Mind maps for creative thinking in research
Mind maps are controversial. Some people find them very useful indeed, whereas other people consider them an annoying waste of time - but please read on. If you then want to dismiss them, then so be it. Don't knock them though until you have tried them! Mind maps can really help creative thinking, and creative thinking can be crucially important in research.
How mind maps can be useful in research
The mind map technique can free the mind from the constrained and ordered viewpoint from which it has been seeing a problem or issue. A mind map provides an overview, which shows at a glance all the components of a problem or issue and the links between them. This tends to stimulate new and creative ideas.
How to work with mind maps
The diagrams show three stages in the production of a mind map. Its spokes are labelled with well-tried and tested routes to creativity. Six of these are the known as the 'children's questions': why? how? what? when? where? and who? The other two are 'costs' and 'resources'. Resources are what one has at one's disposal which cost nothing, and costs involve an outlay of some sort.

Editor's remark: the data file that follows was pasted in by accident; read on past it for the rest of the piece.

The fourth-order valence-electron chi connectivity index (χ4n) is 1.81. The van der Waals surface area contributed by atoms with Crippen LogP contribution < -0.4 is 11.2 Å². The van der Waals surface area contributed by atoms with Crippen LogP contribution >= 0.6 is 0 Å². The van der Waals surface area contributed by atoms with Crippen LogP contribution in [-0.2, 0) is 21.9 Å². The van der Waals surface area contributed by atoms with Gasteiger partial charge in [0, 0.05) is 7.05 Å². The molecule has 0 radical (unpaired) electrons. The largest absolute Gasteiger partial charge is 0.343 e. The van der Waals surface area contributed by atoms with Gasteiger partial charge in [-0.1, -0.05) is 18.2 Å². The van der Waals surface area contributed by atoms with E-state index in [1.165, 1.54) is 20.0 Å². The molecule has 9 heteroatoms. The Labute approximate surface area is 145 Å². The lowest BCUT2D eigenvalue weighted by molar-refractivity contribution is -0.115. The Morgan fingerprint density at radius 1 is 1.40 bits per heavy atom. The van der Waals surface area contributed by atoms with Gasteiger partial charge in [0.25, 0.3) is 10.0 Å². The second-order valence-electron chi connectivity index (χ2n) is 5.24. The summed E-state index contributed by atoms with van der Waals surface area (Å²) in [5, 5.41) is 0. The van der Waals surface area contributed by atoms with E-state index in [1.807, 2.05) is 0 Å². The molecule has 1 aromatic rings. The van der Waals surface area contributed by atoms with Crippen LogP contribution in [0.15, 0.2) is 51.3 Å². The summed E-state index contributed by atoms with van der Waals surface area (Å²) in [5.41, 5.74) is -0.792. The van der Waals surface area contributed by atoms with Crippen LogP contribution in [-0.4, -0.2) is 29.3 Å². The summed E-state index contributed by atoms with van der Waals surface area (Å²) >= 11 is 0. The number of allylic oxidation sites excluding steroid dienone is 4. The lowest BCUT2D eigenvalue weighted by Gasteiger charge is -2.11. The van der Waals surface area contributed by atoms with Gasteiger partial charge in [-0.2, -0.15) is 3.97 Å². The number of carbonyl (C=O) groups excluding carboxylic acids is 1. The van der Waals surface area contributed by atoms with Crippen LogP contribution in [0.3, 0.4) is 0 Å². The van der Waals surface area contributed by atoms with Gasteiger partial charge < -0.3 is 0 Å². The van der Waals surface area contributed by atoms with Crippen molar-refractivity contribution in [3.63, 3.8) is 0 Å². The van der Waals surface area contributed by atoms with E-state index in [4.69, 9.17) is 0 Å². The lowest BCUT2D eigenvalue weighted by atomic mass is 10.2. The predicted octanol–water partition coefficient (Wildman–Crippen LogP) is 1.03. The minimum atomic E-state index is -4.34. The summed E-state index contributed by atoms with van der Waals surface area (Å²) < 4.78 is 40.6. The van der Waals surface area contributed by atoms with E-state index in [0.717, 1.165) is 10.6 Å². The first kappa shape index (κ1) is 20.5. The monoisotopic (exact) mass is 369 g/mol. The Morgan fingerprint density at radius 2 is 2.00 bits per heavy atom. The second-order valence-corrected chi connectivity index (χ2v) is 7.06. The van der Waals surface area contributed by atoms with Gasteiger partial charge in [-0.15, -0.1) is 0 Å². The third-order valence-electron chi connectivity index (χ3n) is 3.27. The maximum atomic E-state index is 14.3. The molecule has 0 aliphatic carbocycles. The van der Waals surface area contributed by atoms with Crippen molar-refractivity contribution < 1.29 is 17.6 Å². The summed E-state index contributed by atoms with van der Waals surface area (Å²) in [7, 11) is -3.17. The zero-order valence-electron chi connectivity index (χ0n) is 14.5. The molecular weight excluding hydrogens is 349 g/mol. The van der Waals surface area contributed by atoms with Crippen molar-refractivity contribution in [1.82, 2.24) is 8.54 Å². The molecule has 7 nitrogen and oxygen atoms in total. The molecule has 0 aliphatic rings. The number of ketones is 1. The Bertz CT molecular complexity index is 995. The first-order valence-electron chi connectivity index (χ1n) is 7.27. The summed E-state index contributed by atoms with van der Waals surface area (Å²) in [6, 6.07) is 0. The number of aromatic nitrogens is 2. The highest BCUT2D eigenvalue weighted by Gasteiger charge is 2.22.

To use a mind-map, you would:
- Write down what the problem or issue is inside the central blank box.
- Add more spokes if you think they would be useful.
- Let your mind wander over the questions or issues on each spoke and label keywords for your thoughts – any thoughts – on new spokes. At this stage the mind map will look somewhat like that in the second diagram, with, of course, additional and highly personal labelling.
- Continue drawing more spokes and labelling them until you run out of ideas.
- Finally link any ideas that appear on more than one spoke, as shown in the third diagram.
By this time, you may feel that a viable solution to the problem has already occurred to you. If not, put the sketches aside and wait to see if a solution pops into your head later. If it does not after a few days, look at the mind map again and try to amend it in some way to set your mind pondering about the problem in this free and unconstrained way.
More creative thinking techniques
For all the creative thinking techniques that can be useful in research, see the panel below,
Creative thinking techniques on this website
The following pages give creative thinking techniques which can be useful in research: